After Firefox broke my add-ons yet again, I decided to give Chrome a second look. To my surprise all the add-ons are available.

What I am missing though is the drop-down search bar. First, I've disabled the search from the location bar.

Now I want to add a combo box that is always visible where I can select the engine to do searching. I downloaded a search extension (Search Box), but it's an icon that needs to be clicked before you can interact with it:



I want a box that is always visible and can change the search engine from a drop-down. Is there an extension like this available in Chrome?

  • 2
    Have you considered adding short keywords for the different search engines? For example, if you specify "yt" for YouTube, you should be able to type yt and press Tab to search only YouTube.
    – Karan
    Oct 18 '12 at 15:47
  • That's not a bad idea, though still more typing. Typically I'll be doing a number of amazon,ebay, etc searches and having the bar always there is easier. I use the bar to search, not the site.
    – Brian
    Oct 18 '12 at 16:32
  • Firefox didn't break your add-ons. The add-on developer did by not maintaining it. They have ample time and notice to do such things.
    – Rob
    Oct 28 '12 at 15:14
  • @Rob Yeah, it's clearly a bad move on Mozilla part. Mozilla shouldn't be counting on the fact that developers of FREE plugins will have time to keep up with the rapid release cycles. I know I sure as hell wouldn't want to constantly maintain a code base just so it would keep working.
    – Brian
    Oct 28 '12 at 15:34
  • 1
    As @Karan suggested, keywords are the way to go - here's a tutorial on lifehacker which shows how - lifehacker.com/5476033/… Oct 28 '12 at 16:38

Chrome has an easy way to use alternate search engines built into the browser itself:

Chrome search engines

Search engines are automatically added as you browse, but you can add one manually by visiting Chrome's settings page: chrome://settings/searchEngines (Paste that Chrome-specific link into the address bar to get to the page in the screenshot above.)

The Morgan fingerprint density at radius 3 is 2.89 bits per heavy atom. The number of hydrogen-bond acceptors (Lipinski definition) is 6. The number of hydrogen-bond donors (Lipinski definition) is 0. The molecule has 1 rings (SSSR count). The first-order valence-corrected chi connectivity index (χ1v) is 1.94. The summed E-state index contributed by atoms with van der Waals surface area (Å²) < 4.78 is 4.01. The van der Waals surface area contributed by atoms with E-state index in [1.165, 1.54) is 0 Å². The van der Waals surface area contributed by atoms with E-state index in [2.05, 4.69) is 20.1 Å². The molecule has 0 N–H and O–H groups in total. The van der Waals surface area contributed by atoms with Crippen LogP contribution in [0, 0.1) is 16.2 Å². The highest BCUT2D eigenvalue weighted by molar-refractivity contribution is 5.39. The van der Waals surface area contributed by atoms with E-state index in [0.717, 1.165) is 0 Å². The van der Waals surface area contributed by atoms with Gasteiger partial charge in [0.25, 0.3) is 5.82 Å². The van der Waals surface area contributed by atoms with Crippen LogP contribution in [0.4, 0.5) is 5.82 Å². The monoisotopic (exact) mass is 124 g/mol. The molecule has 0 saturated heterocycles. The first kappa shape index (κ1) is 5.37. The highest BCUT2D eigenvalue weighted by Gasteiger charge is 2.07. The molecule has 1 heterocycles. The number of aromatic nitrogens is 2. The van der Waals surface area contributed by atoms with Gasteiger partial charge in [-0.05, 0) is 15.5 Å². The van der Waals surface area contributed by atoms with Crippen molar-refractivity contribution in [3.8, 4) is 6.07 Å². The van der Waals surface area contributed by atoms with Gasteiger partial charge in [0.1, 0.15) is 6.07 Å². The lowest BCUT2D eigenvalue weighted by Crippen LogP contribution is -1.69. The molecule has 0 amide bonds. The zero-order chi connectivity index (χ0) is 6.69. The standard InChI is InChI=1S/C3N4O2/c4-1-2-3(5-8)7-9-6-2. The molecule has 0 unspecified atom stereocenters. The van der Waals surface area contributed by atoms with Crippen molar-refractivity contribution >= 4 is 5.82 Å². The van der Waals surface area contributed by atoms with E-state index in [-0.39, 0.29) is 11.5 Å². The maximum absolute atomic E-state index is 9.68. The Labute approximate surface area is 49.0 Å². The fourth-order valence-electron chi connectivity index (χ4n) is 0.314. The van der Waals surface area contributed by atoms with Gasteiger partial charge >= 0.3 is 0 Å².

To use these search engines, just start typing the name of the site you want to search into the Omnibar (address bar), then press Tab.

Press tab to search Wikipedia

Then type your query and hit Enter to search.

Searching Wikipedia

You can even change keyboard focus to the Omnibar with Ctrl+L, so you don't have to take your hands off the keyboard to begin a new search.

  • I still don't see that there is a way to select the search engine from the omnibar, which is what I would like to be able to do.
    – Brian
    Jun 25 '14 at 18:08
  • @rhooligan You select the search engine by typing, not with the mouse. I've added some screenshots illustrating this.
    – Ajedi32
    Jun 25 '14 at 18:18
  • 1
    Thanks for the clarification. I think this is a pretty good compromise to the drop down, it may even work out better.
    – Brian
    Jun 25 '14 at 18:32

Just for information:

Forcing compatibility in Firefox 16.0.XX:

1 - Navigate to about:config

2 - Add new Boolean value (Right click, New > Boolean): For Firefox 16.0.1 : extensions.checkCompatibility.16.0

3 - Set the value to false

4 - Restart.

Just like that you have all your old add-ons working, but keep in mind that anything can go wrong. If it does, try disabling each add-on.


The best extension that adds a proper search box to Google Chrome I know so far is SearchBar. This extension resembles me Google Toolbar. https://chrome.google.com/webstore/detail/searchbar/fjefgkhmchopegjeicnblodnidbammed

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